The new CORE Act bill text shows a reduction of the Eagles Nest Wilderness expansion, from 9,670 acres to 7,634 acres, which is a result of an alteration of the Proposed Spraddle Creek Wilderness Addition. The new bill text calls out a new designation, called the “Proposed Spraddle Creek Wildlife Conservation Area,” which is carved out of the former Proposed Spraddle Creek Wilderness Addition in the areas of the former wilderness addition nearest to Interstate 70.

The latest version of the CORE Act would create a new Spraddle Creek Wildlife Conservation Area in an alteration from a previous version of the bill, which aimed to expand the Eagles Nest Wilderness by 9,670 acres. The less restrictive wildlife conservation area shrinks the Eagles Nest Wilderness Area expansion by more than 2,000 acres and would allow the forest service greater flexibility for logging in the name of wildfire safety.| Courtesy image

A wildlife conservation area, unlike wilderness, would allow the U.S. Forest Service to conduct logging projects through the construction of temporary roads used for “carrying out a vegetation management project,” according to the bill text. Once those logging projects are complete, the Forest Service would then be allowed to sell harvested timber from the Proposed Spraddle Creek Wildlife Conservation Area if it is a byproduct of a vegetation management project conducted in the area.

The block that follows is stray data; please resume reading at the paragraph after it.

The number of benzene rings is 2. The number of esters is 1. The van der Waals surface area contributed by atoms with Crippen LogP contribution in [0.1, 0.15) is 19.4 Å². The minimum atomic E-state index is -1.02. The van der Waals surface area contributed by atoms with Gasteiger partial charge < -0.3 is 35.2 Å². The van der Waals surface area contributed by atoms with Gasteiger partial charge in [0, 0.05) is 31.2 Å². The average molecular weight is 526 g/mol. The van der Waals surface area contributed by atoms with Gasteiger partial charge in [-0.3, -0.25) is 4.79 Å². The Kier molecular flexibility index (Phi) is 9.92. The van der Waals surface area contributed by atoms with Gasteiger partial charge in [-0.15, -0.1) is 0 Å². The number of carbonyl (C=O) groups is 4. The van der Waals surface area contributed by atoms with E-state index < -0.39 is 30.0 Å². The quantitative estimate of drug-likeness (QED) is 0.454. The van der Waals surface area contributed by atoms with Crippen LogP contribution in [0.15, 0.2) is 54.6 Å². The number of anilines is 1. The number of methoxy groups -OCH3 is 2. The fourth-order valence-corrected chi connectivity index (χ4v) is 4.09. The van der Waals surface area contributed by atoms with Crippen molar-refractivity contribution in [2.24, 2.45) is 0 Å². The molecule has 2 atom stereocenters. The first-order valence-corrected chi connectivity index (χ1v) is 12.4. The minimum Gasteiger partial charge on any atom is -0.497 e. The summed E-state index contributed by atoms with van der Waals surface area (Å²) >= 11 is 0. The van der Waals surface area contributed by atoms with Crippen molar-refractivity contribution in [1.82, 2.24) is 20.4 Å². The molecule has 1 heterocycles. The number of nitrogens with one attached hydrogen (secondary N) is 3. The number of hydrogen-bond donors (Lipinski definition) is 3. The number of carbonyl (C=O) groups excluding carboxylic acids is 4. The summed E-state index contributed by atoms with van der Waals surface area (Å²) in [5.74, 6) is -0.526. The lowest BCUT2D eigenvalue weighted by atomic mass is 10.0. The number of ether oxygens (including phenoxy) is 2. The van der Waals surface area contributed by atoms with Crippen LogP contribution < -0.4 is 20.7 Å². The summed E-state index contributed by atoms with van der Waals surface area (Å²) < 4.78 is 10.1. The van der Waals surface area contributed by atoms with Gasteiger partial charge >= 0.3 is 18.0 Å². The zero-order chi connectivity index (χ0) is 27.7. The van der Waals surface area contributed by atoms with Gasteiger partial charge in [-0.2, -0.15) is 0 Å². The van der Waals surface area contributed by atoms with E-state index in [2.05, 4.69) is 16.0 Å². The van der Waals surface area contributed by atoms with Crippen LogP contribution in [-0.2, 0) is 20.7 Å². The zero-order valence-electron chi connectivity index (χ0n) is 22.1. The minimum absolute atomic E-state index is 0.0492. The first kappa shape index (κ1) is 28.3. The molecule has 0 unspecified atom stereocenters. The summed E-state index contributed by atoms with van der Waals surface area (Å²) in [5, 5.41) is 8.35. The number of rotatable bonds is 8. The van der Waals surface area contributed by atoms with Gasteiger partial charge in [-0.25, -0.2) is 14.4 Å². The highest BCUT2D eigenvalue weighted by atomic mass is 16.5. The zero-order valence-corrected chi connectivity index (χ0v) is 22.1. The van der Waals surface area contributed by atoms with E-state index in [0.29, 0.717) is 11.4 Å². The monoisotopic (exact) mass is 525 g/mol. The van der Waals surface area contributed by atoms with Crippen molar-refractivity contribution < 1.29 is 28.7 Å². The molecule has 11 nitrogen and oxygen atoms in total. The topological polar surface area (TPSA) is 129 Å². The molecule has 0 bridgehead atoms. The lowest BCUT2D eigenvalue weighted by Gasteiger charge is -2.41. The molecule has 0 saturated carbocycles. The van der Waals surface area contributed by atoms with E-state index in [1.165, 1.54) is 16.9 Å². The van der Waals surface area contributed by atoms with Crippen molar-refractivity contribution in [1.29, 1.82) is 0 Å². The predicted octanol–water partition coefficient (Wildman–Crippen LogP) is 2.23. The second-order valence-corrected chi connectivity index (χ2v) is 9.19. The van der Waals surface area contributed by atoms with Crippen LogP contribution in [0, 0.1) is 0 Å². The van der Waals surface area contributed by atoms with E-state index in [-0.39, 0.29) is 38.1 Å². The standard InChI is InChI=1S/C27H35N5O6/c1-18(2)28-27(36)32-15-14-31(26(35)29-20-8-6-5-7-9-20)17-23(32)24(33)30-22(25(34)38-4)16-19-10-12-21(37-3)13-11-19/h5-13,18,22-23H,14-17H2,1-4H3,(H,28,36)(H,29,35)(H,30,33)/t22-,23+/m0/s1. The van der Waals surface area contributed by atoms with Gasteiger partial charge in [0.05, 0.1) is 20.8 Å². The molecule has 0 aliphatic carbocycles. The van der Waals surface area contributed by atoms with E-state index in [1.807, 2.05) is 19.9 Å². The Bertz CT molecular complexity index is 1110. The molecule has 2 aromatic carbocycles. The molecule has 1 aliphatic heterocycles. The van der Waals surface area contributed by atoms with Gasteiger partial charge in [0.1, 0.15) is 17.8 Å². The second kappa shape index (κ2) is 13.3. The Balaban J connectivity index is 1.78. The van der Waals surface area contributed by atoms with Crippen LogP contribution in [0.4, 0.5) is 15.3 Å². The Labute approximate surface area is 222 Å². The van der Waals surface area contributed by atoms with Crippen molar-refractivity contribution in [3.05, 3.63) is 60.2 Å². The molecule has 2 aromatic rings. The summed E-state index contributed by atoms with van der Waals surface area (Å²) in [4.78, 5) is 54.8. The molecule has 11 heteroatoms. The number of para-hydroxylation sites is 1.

The Secretary of Agriculture “may carry out any activity, in accordance with applicable laws (including regulations), that the Secretary determines to be necessary to manage wildland fire and treat hazardous fuels, insects, and diseases in the Wildlife Conservation Area, subject to such terms and conditions as the Secretary determines to be appropriate,” according to the new bill text.

The new bill also differs from its previous iterations in aiming to honor Sandy Treat Jr., a Vail local and World War II veteran who was a supporter of the CORE Act and died in 2019. The new bill calls for the creation of a new interpretive site to be located beside Highway 24 within the Camp Hale-Continental Divide National Monument, designated as “The Sandy Treat Overlook.”

Neguse mentioned Treat in his comments, calling him a great man and a friend. Neguse quoted Treat, saying Treat once wrote “I grew up in an America that valued our wild lands, and this is a value I hope lives on long after I’m gone.”

Find more information about the CORE Act, including the latest bill text, by visiting

Post Independent reporter John Stroud contributed to this report.